As you probably know, I’ve been working hard on generating and evaluating passwords. My last post was all about Rockyou.com’s passwords; next post will (probably) be about different groups of passwords from my just updated password dictionaries page. This will be a little different, though. So, we all know that people frequently choose stupid passwords like ‘password’, ‘123456’, etc. I’m sure a good part of the reason is that they just don’t care. My mother, who isn’t a tech savvy person and who rarely uses computers, was trying to get new games for her iPod today. When it prompted her for a password, we went through the semi-annual tradition of trying to figure out what we set. Since her credit card is linked to this account, it’s a fairly important one.
I personally use the password ‘password’ or ‘Password1’ on a fairly regular basis when I create throwaway accounts. Lots of sites make you create accounts to download por… err, software (VMWare comes to mind). Normally, if Bugmenot doesn’t have the proper password, I’ll just fill out the forms with garbage info, a fake email, and a lazy password. And I’m sure I’m not the only one – I wouldn’t be surprised if that’s where a lot of the really awful passwords came from.
Besides the common stupid passwords, people will often use the name of the site. Rockyou.com’s (WARNING: big download) 8th most popular password is ‘rockyou’, phpbb’s 3rd most popular password is ‘phpbb’, and faithwriters’ 10th most popular password is ‘faithwriters’ (the second most popular is ‘writer’, which narrowly edges out ‘jesus1’). I suspect that phpbb has the highest ranked name simply because it’s easy to type. My point is, if you’re trying to protect your site, protect your users by using a blacklist like Twitter does in addition to a good password policy. And, of course, if you’re trying to break into a site, the name of the site is a great starting point!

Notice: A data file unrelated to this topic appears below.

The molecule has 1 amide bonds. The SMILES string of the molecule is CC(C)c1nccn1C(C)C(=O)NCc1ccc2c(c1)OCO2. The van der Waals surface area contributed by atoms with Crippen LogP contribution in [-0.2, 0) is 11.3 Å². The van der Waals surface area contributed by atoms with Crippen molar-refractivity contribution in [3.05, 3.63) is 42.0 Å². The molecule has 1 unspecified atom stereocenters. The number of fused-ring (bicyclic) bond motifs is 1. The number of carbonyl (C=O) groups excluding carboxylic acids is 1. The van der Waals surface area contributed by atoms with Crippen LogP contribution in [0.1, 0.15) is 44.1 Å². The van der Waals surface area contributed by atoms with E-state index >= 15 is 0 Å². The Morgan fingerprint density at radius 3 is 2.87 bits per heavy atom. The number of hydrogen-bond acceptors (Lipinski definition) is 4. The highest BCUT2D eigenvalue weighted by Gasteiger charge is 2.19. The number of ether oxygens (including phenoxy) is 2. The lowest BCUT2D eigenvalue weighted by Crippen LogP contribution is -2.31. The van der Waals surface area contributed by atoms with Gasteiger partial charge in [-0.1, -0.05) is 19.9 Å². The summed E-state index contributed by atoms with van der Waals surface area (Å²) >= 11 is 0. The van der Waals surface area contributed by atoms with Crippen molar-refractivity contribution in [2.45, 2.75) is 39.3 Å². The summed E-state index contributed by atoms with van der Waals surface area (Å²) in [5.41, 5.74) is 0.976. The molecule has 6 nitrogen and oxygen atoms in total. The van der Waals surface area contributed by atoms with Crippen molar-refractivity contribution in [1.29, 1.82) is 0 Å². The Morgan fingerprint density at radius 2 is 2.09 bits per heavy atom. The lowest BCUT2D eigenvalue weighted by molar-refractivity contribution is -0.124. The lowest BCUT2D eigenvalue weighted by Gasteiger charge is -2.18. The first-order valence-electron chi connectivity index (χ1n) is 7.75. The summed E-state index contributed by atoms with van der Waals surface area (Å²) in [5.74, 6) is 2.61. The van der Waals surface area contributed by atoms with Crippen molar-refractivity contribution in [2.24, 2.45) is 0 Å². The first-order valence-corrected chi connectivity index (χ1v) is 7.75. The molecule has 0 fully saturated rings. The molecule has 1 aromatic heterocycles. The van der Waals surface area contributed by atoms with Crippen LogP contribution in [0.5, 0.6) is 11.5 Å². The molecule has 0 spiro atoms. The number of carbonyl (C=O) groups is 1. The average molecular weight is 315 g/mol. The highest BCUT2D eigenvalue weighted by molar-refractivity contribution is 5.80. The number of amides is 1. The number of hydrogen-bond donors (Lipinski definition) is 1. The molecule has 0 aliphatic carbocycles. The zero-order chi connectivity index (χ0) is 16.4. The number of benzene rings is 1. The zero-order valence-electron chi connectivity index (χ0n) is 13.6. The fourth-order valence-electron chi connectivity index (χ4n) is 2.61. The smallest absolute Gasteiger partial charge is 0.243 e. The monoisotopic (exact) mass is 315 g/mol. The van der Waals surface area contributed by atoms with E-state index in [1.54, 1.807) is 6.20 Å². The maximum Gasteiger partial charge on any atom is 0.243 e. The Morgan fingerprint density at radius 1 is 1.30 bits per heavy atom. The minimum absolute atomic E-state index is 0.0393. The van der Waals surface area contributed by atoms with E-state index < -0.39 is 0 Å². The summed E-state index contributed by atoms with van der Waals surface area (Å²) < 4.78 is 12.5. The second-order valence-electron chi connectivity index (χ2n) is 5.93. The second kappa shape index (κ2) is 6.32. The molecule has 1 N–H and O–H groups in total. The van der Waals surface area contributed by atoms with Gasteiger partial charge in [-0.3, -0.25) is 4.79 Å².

On the topic of ‘jesus1’ being Faithwriters’ second most common password, we all know that people tend to use passwords related to their hobbies, interests, etc. Ed Skoudis, Kevin Johnson, and others have spoken at length about harvesting passwords from social networking sites, and I don’t doubt that you’ll have amazing success if you do it. Just look at this comparison between phpbb’s password list, faithwriters.com’s password list, and elite-hackers.com’s password list:
So, some trends are pretty obvious here. phpbb, which a fairly neutral site in terms of its userbase, has a list of 10 pretty lame passwords (including ‘phpbb’, as I mentioned earlier).
Faithwriters has a bunch of passwords that are religious sounding, which makes sense because it’s a religious site. Besides ‘writer’ and ‘faithwriters’, we see ‘jesus1’, ‘christ’, ‘blessed’, ‘john316’, etc. In fact, 6 of the top 10 passwords are religious in nature, and 8 of the top 10 passwords are ones you wouldn’t expect to see anywhere else. And that’s really the key here – the majority if the passwords will not be found with a standard password dictionary, but will be found with a custom dictionary, tailored to the site!
And finally, elite-hackers.com’s list has several of the usual stupid passwords, but has a couple that you wouldn’t generally see, such as ‘diablo’, ‘alpha’, and, of course, our favourite secret agent’s password, ‘trustno1’.
So, this is some good hard data that supports something we’ve been saying for a long time: if you really want to get access to a network, build a custom password list based on what you know about them. You’ll be happy you did!
PS: In case you’re wondering, yes; my mom remembered her iPod password and is happily playing her games.